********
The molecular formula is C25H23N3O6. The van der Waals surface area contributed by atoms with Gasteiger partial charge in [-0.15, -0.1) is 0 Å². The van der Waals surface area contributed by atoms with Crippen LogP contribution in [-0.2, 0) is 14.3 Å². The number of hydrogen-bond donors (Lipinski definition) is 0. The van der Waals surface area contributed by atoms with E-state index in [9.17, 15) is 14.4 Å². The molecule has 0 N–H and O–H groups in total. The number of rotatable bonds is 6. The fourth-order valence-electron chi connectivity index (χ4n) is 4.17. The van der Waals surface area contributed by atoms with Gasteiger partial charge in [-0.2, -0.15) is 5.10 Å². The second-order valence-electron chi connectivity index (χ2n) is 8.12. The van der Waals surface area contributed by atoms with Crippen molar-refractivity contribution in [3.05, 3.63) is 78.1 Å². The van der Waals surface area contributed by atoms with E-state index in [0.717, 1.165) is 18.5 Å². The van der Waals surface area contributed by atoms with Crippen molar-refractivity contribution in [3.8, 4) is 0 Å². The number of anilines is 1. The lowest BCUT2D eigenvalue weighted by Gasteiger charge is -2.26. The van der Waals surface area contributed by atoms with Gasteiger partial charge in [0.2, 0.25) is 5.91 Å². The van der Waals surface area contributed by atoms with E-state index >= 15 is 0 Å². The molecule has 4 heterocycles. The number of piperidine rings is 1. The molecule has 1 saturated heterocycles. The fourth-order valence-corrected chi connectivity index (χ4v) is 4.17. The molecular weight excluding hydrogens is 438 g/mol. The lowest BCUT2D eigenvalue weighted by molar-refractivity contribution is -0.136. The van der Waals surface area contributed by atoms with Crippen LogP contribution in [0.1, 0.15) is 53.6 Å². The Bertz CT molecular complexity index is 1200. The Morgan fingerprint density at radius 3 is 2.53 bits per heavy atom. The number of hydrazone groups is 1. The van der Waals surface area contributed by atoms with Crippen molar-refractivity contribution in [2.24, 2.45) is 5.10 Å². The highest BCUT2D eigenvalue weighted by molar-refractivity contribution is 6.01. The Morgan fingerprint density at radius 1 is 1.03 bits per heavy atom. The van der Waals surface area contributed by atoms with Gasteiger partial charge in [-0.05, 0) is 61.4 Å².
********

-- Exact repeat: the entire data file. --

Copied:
The molecular formula is C25H23N3O6. The van der Waals surface area contributed by atoms with Gasteiger partial charge in [-0.15, -0.1) is 0 Å². The van der Waals surface area contributed by atoms with Crippen LogP contribution in [-0.2, 0) is 14.3 Å². The number of hydrogen-bond donors (Lipinski definition) is 0. The van der Waals surface area contributed by atoms with E-state index in [9.17, 15) is 14.4 Å². The molecule has 0 N–H and O–H groups in total. The number of rotatable bonds is 6. The fourth-order valence-electron chi connectivity index (χ4n) is 4.17. The van der Waals surface area contributed by atoms with Gasteiger partial charge in [-0.2, -0.15) is 5.10 Å². The second-order valence-electron chi connectivity index (χ2n) is 8.12. The van der Waals surface area contributed by atoms with Crippen molar-refractivity contribution in [3.05, 3.63) is 78.1 Å². The van der Waals surface area contributed by atoms with E-state index in [0.717, 1.165) is 18.5 Å². The van der Waals surface area contributed by atoms with Crippen molar-refractivity contribution in [3.8, 4) is 0 Å². The number of anilines is 1. The lowest BCUT2D eigenvalue weighted by Gasteiger charge is -2.26. The van der Waals surface area contributed by atoms with Gasteiger partial charge in [0.2, 0.25) is 5.91 Å². The van der Waals surface area contributed by atoms with E-state index >= 15 is 0 Å². The molecule has 4 heterocycles. The number of piperidine rings is 1. The molecule has 1 saturated heterocycles. The fourth-order valence-corrected chi connectivity index (χ4v) is 4.17. The molecular weight excluding hydrogens is 438 g/mol. The lowest BCUT2D eigenvalue weighted by molar-refractivity contribution is -0.136. The van der Waals surface area contributed by atoms with Crippen LogP contribution in [0.1, 0.15) is 53.6 Å². The Bertz CT molecular complexity index is 1200. The Morgan fingerprint density at radius 3 is 2.53 bits per heavy atom. The number of hydrazone groups is 1. The van der Waals surface area contributed by atoms with Crippen molar-refractivity contribution in [2.24, 2.45) is 5.10 Å². The highest BCUT2D eigenvalue weighted by molar-refractivity contribution is 6.01. The Morgan fingerprint density at radius 1 is 1.03 bits per heavy atom. The van der Waals surface area contributed by atoms with Gasteiger partial charge in [-0.05, 0) is 61.4 Å².